From left to right, Ancilla Ho-Young, Jane McKenna, Bev LeFrancois, Tina Agrell (Chair) and Maureen Weinberger
February 1st marked the beginning of Black History Month, Burlington Caribbean Connection in partnership with the Halton Catholic District School Board and the Halton District School Board hosted a “kick-off ” event at Burlington City Hall to mark the occasion. In addition to the Mayor proclaiming “Black History Month” in Burlington, MP Damoff was in attendance to bring Greetings from Ottawa.
Ancilla Ho-Young, chair, Burlington Caribbean Connection, and past chair, AWH, Pam Damoff, MP Oakville North-Burlington and Marianne Meed Ward, Mayor of Burlington
The Ontario Government rather quietly asked for feedback from the general public about school curriculum design. The deadline for submissions to firstname.lastname@example.org was December 15, 2018.
Advancement of Women Halton (AWH) hosted a community consultation to formulate a response to the questions posed. After a very lively and far-reaching debate among a variety of participants, the group submitted its suggestions, including:
On STEM (Science, Technology, Engineering and Math): Need for excellent math teacher role models in the elementary panel, more emphasis on understanding math language and on mastering basic skills, need for a stable math curriculum based on solid research, instilling enthusiasm for science and technology,
On Job Skills: Introducing apprenticeships, business partnerships and trade scholarships, introducing a caregiver skills course for the disabled, the elderly and the very young; teaching transferable skills such as critical thinking, planning, adapting to change.
On Standardised Testing: While accountability is important, not every school needs to be evaluated every year. Standardised test results should be used to identify areas where money and resources must be invested in order to improve scores. Put more emphasis on diagnostic testing/formative evaluation. There is no value in discovering at year end what students cannot do.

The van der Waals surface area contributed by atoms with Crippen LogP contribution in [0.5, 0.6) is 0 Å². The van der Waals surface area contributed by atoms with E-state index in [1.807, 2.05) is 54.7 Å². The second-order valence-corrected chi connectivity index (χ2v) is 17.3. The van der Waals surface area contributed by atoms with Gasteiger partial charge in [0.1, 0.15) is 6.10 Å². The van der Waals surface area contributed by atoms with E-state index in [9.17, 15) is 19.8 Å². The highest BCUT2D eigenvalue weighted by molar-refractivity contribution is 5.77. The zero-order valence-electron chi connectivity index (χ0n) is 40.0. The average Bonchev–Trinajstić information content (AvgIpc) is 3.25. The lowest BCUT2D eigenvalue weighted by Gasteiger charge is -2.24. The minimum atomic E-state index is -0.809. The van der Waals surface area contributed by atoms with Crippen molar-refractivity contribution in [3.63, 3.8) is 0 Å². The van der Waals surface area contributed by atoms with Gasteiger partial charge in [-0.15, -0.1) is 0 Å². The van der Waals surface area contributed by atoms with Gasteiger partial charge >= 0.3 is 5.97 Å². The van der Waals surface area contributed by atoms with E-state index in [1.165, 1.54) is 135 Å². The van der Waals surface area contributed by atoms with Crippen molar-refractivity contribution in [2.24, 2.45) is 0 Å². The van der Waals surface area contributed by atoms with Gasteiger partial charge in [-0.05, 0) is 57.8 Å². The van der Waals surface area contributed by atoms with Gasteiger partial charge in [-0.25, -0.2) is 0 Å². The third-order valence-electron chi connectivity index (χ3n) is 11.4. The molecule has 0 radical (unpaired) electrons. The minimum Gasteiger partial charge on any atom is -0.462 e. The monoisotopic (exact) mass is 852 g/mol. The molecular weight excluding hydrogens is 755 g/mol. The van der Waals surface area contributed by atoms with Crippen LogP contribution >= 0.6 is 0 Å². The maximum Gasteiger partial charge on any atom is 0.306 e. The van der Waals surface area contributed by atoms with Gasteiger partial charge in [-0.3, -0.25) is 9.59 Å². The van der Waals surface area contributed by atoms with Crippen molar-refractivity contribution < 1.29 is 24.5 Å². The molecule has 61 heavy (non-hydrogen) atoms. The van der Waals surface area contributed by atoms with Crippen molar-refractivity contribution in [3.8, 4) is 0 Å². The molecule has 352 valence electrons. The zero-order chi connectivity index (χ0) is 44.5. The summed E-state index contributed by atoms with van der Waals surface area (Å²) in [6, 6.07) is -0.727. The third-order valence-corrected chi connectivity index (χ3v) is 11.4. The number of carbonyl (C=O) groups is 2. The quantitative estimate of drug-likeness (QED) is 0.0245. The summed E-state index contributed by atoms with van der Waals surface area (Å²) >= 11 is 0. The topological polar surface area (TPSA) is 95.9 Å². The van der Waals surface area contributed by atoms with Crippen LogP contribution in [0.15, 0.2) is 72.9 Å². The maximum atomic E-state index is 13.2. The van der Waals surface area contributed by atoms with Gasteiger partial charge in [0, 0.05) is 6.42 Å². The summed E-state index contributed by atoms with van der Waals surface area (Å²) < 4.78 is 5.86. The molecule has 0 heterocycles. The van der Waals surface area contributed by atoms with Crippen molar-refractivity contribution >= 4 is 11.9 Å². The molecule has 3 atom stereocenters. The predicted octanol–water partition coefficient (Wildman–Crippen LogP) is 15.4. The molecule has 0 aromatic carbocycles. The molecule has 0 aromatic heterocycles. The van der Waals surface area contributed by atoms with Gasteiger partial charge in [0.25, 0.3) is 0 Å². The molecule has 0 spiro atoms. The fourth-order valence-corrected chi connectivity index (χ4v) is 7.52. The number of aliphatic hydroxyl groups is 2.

On Financial Literacy: Add this as a math strand from Grade 2 onwards. Use games and competitions as teaching tools.
On cell phone use: Don’t ban completely as phones are valuable teaching tool. Maybe park phones to avoid distraction. Research is needed on the impact of cell phone and tablets technology on the listening attention and mental health of teens and pre-teens as well as on the responsible use of social media.
On Health and Physical Education curriculum: Do not discard the well-researched and comprehensive curriculum including all these concepts that was put in place by the former government. Add relationship building, nurturance and empathy, recognizing and putting an end to sex stereotyping, dismantling power and privilege that are building blocks of sexual violence. To promote physical and mental well-being, Health Ed. and Physical Ed. should be mandatory at every grade level JK-12
On Parents’ Bill of Rights: This idea promotes an adversarial atmosphere; progress is much greater when parents and schools are working in partnership. On the reverse side of any proposed Bill of Rights should be a *List of Parent/Caregiver Responsibilities including: Provide the necessities of life such as shelter, food, health care, safety, a place to sleep and study. Re instate the office of Child Advocate and properly fund social safety nets so that all children have the opportunity and resources to meet their potential.
Other ideas included:
- We do need enthusiastic energetic educators. But, while youth and energy and enthusiasm are important, experience and understanding of child development are also essential.
- Beginning Teacher Coaches (recent retirees) can contribute invaluable practical experience. One coach for every 15 new hires in every school board would be a worthwhile investment.
- Use debates in every subject area from time to time to encourage critical thinking and expose students to conflicting points of view. Children need to meet with some adversity in order to build resilience.
- One great advantage of the Ontario education system is that it seeks to raise all students, rather than identify a few who are worthy of the investment of money, time and effort. Continued focus on equity and quality is essential.